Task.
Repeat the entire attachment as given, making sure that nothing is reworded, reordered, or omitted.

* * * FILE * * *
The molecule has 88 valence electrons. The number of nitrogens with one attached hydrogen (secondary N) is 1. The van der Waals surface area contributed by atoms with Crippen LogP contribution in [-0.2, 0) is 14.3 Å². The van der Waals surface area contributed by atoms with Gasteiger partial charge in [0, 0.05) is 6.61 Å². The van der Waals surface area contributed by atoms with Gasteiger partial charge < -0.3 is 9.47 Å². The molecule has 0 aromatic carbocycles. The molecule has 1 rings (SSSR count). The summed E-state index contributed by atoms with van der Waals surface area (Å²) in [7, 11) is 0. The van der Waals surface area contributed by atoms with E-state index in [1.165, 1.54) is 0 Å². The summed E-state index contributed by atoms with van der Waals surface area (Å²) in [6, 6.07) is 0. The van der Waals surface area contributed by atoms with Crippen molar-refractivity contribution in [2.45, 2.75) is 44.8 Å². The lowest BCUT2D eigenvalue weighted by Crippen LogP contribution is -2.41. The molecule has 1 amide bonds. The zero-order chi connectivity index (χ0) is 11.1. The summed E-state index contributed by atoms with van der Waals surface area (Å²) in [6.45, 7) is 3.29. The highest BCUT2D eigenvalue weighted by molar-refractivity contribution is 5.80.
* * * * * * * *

The molecule has 88 valence electrons. The number of nitrogens with one attached hydrogen (secondary N) is 1. The van der Waals surface area contributed by atoms with Crippen LogP contribution in [-0.2, 0) is 14.3 Å². The van der Waals surface area contributed by atoms with Gasteiger partial charge in [0, 0.05) is 6.61 Å². The van der Waals surface area contributed by atoms with Gasteiger partial charge < -0.3 is 9.47 Å². The molecule has 0 aromatic carbocycles. The molecule has 1 rings (SSSR count). The summed E-state index contributed by atoms with van der Waals surface area (Å²) in [7, 11) is 0. The van der Waals surface area contributed by atoms with E-state index in [1.165, 1.54) is 0 Å². The summed E-state index contributed by atoms with van der Waals surface area (Å²) in [6, 6.07) is 0. The van der Waals surface area contributed by atoms with Crippen molar-refractivity contribution in [2.45, 2.75) is 44.8 Å². The lowest BCUT2D eigenvalue weighted by Crippen LogP contribution is -2.41. The molecule has 1 amide bonds. The zero-order chi connectivity index (χ0) is 11.1. The summed E-state index contributed by atoms with van der Waals surface area (Å²) in [6.45, 7) is 3.29. The highest BCUT2D eigenvalue weighted by molar-refractivity contribution is 5.80.